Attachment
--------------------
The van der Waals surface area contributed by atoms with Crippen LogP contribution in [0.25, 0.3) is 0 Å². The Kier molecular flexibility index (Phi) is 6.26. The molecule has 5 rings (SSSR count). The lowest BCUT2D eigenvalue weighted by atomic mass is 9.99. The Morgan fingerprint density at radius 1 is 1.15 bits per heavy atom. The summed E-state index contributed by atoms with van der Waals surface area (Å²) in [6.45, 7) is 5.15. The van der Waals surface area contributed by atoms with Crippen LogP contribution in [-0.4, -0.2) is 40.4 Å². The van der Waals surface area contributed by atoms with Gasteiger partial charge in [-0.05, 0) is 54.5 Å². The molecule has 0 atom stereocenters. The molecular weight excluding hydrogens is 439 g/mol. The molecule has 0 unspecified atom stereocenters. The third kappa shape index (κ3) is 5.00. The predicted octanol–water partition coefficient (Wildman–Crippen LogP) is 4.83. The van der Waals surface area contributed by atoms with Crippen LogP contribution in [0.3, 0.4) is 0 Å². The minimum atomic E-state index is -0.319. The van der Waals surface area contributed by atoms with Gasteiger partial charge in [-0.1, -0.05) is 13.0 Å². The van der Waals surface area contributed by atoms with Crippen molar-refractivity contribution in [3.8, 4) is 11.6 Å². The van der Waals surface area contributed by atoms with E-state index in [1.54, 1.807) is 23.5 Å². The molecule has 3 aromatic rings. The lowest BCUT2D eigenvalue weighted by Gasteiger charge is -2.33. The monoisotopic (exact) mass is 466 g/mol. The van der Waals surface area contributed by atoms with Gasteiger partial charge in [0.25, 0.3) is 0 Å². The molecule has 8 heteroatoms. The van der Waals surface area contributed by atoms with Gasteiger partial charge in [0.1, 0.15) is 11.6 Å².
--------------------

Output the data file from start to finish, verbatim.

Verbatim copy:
The van der Waals surface area contributed by atoms with Crippen LogP contribution in [0.25, 0.3) is 0 Å². The Kier molecular flexibility index (Phi) is 6.26. The molecule has 5 rings (SSSR count). The lowest BCUT2D eigenvalue weighted by atomic mass is 9.99. The Morgan fingerprint density at radius 1 is 1.15 bits per heavy atom. The summed E-state index contributed by atoms with van der Waals surface area (Å²) in [6.45, 7) is 5.15. The van der Waals surface area contributed by atoms with Crippen LogP contribution in [-0.4, -0.2) is 40.4 Å². The van der Waals surface area contributed by atoms with Gasteiger partial charge in [-0.05, 0) is 54.5 Å². The molecule has 0 atom stereocenters. The molecular weight excluding hydrogens is 439 g/mol. The molecule has 0 unspecified atom stereocenters. The third kappa shape index (κ3) is 5.00. The predicted octanol–water partition coefficient (Wildman–Crippen LogP) is 4.83. The van der Waals surface area contributed by atoms with Crippen LogP contribution in [0.3, 0.4) is 0 Å². The minimum atomic E-state index is -0.319. The van der Waals surface area contributed by atoms with Gasteiger partial charge in [-0.1, -0.05) is 13.0 Å². The van der Waals surface area contributed by atoms with Crippen molar-refractivity contribution in [3.8, 4) is 11.6 Å². The van der Waals surface area contributed by atoms with E-state index in [1.54, 1.807) is 23.5 Å². The molecule has 3 aromatic rings. The lowest BCUT2D eigenvalue weighted by Gasteiger charge is -2.33. The monoisotopic (exact) mass is 466 g/mol. The van der Waals surface area contributed by atoms with Gasteiger partial charge in [0.25, 0.3) is 0 Å². The molecule has 8 heteroatoms. The van der Waals surface area contributed by atoms with Gasteiger partial charge in [0.1, 0.15) is 11.6 Å².